Holiday Kickoff? A Trio of Trinkets from Kinivo

Christmas came early in my house. A package just arrived from Kinivo with an assortment of products that I felt I should share—start spreading that holiday joy just days after Halloween. It’s never too early for that, right?

I hate to admit that I’ve never heard of Kinivo, but I’ve also never looked a gift horse in the mouth, so I dove right into the package. It contained three products: the Kinivo URBN headphones, the ZX100 mini-speaker, and the BTC455, a Bluetooth car kit.

BTC455 Bluetooth Car Kit
Let’s start with the BTC455, MSRP $44.99. Now before you tell me that every car these days comes with Bluetooth audio, remember that the used and vintage car market is alive and well today. Even in the new car market, not every vehicle can stream Bluetooth audio; phone calls, yes—Bluetooth music, not necessarily. The BTC455 is a simple device. The main piece is a small disc that can be semi-permanently mounted on or near your dashboard via Velcro. The disc has a permanently-attached cable that comes out with two parts—one is a 12V power connector and the other is the 3.5mm audio output. If your car doesn’t have an AUX input, you’re out of luck. The BTC455 is a multipoint system, so two phones can be paired. It uses Bluetooth 4.0 and aptX for better audio capability if your phone supports that protocol.

Pairing the BTC455 is simple—it scans upon powering up. You can use it for hands-free calling and activate voice control with Siri and Google Voice. It has a microphone for both phone calls and phone controls. While streaming music, you can use the disc to skip tracks and pause playback. While it’s just as easy to plug in from a phone’s headphone jack to the AUX input, using the BTC455 with track control lets you put the phone away and concentrate on driving.

ZX100 Mini Speaker
The next little treat in the box from Kinivo was the ZX100, a cute little speaker that retails for $19.99. This isn’t a new product, but it’s still on the market. I was prepared to totally hate it. It doesn’t have Bluetooth, it only has 3 watts of power, the speaker is small and it has what seemed to me a gimmicky bass resonator. What it does have is a USB connection, a lithium-Ion battery with up to 6 hours of playback, an 3.5mm connection and the ability to daisy-chain more devices. Its controls are a little bit fussy. Press an area on one “leg” for volume up, press another for volume down, another for powering on and off. There isn’t much feedback that you’re pressing the right spot to activate the controls.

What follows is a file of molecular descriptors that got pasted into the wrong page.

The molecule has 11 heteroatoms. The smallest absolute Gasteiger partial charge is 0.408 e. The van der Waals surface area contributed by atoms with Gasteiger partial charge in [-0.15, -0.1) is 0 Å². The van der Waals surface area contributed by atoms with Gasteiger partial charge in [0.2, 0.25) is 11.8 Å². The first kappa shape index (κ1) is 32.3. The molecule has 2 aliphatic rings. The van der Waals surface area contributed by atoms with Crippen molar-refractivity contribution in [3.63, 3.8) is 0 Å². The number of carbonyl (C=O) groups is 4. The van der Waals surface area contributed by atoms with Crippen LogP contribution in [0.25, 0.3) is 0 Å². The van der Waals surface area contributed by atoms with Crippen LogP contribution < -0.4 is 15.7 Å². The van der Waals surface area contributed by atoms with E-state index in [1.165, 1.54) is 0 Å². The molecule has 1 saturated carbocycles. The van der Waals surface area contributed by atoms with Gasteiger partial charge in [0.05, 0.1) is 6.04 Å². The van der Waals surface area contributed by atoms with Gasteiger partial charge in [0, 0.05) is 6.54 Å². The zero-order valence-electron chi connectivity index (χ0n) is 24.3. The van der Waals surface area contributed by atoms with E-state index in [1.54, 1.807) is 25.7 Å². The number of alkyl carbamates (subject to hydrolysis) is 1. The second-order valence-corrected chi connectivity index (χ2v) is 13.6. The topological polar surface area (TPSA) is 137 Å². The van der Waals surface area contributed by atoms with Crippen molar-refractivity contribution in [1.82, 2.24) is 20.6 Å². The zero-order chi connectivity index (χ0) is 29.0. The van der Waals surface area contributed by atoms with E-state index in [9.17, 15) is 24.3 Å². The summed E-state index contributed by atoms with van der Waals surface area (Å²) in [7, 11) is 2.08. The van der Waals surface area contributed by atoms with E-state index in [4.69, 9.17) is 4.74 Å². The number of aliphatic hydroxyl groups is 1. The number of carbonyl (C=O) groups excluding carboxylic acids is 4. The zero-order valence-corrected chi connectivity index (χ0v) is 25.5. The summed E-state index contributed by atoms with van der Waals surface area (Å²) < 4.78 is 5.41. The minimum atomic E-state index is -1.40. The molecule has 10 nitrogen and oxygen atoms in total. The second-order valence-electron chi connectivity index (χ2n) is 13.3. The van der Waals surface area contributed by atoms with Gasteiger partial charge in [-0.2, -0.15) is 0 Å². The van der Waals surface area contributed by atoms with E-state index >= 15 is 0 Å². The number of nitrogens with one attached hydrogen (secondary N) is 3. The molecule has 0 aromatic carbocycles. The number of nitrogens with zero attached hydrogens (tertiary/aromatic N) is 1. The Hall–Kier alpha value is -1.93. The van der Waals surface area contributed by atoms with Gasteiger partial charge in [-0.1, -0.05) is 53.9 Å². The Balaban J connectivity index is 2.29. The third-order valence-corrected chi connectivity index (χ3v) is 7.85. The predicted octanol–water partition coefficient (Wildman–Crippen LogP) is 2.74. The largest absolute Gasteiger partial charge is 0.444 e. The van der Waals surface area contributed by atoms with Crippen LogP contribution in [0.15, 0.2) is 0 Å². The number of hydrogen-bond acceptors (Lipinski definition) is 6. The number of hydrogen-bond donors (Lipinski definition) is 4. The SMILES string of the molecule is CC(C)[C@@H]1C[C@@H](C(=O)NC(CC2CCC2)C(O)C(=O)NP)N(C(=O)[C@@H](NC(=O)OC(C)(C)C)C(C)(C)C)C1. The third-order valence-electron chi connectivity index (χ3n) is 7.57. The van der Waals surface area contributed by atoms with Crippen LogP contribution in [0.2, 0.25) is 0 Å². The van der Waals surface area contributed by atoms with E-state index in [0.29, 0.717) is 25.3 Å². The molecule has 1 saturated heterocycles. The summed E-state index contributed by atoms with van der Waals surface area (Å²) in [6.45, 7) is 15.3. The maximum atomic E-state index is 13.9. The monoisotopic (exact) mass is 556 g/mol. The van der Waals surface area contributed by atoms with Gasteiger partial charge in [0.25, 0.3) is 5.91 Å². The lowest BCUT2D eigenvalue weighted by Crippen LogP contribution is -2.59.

So what did I like about the ZX100? It’s insanely convenient. At 3.4 ounces, it’s light enough to carry everywhere you need just slightly better sound. I have full desktop speakers that I use when I’m working in my office, but I often take my laptop to the living room or porch, and this little guy can easily come along wherever I set up shop. It sounds better than the laptop’s built-in speakers and much better than my phone, so I can play YouTube videos with slightly better clarity and volume. It has a bass resonator that can be compressed when not needed, and when it is extended, it creates a slightly better sound. Is it high fidelity? Absolutely not, but for casual listening, it’s better than the built-in speaker in most phones and many laptops, and it’s very portable.

URBN Headphones
Saving the best for last, I dove into the URBN on-ear headphones, which retail for $99. Considering that I had never heard of this company until the UPS guy dropped off this box, I wasn’t expecting much. I have to say I was surprised. They’re very lightweight with a sleek, minimal design. They don’t fit very securely, and they do let in a good bit of ambient noise, so you can hear traffic around you. (Guessing that’s why they consider these an urban design.) They can be used with the included audio cable, but they have Bluetooth 4.0 with NFC pairing and aptX. The battery life is rated for 20 hours of talk/music playback and an astonishing 800 hours of standby time. The battery charges completely in about 3 hours. They come with a USB charging cable and they collapse to fit into the included sturdy carrying case with storage for the cables.

While they look and feel solid, it only matters if the sound is solid. What was most impressive was the very natural bass sound. It wasn’t huge and impactful, but it was accurate and clean. Sadly, there is a bit of harshness in the high-end that wasn’t very pleasant especially at louder listening levels. Also, all of the controls are on the right earpiece, and it’s very confusing to figure out what each button does, and fiddly even after you've got it sussed out.

It is ridiculously early to start your holiday shopping. However, when this box of holiday goodies showed up, I had no choice but to open it immediately—it’s a month too soon to find a Christmas tree to put it under.